Exploring Métis Identity Through Archaeology (EMITA)

The EMITA project seeks to explore how Métis identity can be seen in the past, asking questions about the connections between people's identities and patterns within the material traces they leave behind. Archaeologists approach material culture and landscape analyses in unique ways that allow for the exploration of the differences and similarities between the historical record and the material record of the day-to-day lives of past peoples. Thus far, our research has focused on a particular type of 19th century site, known as "overwintering" or hivernant sites, locations where Métis families would have built cabins and spent the winter hunting bison. By combining new archaeological data from Métis over-wintering settlements with ongoing historical, geographic, and archival research at the University of Alberta, we examine the archaeological record to test how Métis patterns can be distinguished from settler or First Nations material culture and use of space, and highlight the importance of geographic and kinship-based mobility during the fur trade as a defining characteristic of a Métis cultural landscape. Over the past several summers, we have used non-destructive techniques, including site mapping, GIS analysis, and remote sensing, as well as targeted excavations of site locations, to collect data on these important Métis places.

The land rights of the Métis in Canada remain an unresolved issue in the early part of the 21st century. Our collaborative approach means our research is informed by issues of relevance to contemporary Metis community members and designed to provide data that will help communities connect to their history in new ways. As such, we have developed strong relationships with the Métis Nation of Alberta and the Métis community in Saskatchewan. We are currently working on combining archaeological data with digitally stored archival and historical information to explore where, when, and how the Métis Nation created a Métis cultural landscape that connected different geographic realms of the western Canadian interior, and investigating how the recognition of these geographies could impact modern legal contexts.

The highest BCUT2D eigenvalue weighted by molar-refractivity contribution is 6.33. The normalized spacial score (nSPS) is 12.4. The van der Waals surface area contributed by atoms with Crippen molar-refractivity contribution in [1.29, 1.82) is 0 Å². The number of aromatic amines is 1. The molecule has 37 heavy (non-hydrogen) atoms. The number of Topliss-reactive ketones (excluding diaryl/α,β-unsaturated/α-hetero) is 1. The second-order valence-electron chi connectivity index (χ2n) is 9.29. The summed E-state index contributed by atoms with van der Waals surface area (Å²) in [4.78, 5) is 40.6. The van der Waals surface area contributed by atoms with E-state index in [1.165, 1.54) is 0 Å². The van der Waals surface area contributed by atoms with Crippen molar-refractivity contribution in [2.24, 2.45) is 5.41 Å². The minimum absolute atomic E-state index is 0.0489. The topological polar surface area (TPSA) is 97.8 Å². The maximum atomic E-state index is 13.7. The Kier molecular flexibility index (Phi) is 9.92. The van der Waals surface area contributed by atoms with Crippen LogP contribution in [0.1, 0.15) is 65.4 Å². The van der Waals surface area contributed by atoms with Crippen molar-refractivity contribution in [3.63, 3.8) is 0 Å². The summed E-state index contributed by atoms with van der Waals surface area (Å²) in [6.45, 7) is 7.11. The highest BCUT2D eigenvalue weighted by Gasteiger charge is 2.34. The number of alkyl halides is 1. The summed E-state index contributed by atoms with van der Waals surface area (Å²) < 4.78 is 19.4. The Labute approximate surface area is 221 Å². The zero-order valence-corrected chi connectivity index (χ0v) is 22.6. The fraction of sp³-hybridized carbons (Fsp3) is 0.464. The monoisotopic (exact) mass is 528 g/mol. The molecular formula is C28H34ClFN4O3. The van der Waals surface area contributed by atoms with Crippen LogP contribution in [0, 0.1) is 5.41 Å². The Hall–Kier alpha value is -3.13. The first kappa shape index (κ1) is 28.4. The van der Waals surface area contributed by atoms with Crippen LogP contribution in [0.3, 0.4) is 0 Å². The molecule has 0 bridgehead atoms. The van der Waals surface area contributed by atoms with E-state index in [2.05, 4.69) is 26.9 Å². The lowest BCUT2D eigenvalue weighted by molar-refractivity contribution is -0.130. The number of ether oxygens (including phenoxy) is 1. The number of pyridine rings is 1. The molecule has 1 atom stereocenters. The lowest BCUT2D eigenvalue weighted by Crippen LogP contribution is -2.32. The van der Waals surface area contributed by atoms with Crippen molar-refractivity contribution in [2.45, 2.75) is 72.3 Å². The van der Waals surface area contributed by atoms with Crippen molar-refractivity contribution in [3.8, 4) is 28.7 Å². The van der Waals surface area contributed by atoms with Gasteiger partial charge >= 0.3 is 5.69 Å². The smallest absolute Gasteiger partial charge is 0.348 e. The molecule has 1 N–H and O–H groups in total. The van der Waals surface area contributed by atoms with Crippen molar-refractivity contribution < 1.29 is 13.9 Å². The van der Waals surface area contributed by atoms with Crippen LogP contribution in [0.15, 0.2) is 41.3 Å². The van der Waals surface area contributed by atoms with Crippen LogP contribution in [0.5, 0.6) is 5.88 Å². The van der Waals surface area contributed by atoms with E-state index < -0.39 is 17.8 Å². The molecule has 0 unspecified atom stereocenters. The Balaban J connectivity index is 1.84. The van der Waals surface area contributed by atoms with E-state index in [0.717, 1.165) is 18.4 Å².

Ongoing EMITA projects include the archaeological investigation of the Chimney Coulee Site (DjOe-6) in Southern Saskatchewan, and the development of an online Métis Archaeology Database. This research is funded by the Social Science and Humanities Research Council of Canada, as well as, the Kule Institute for Advanced Study at the University of Alberta.

IPIA Scholars and volunteers excavating at the Chimney Coulee Métis Overwintering Site in Southern Saskatchewan

Principle Investigator: Dr. Kisha Supernant (Link to IPIA Director page)

Key Publications:
Supernant, Kisha. "Archaeology of the Métis." Oxford Handbooks Online.  January 11, 2018. Oxford University Press. Date of access 23 Jul. 2020, <https://www.oxfordhandbooks.com/view/10.1093/oxfordhb/9780199935413.001.0001/oxfordhb-9780199935413-e-70>

Supernant, Kisha. 2017 "Modeling Métis mobility? Evaluating least cost paths and indigenous landscapes in the Canadian west." Journal of Archaeological Science 84: 63-73. https://doi.org/10.1016/j.jas.2017.05.006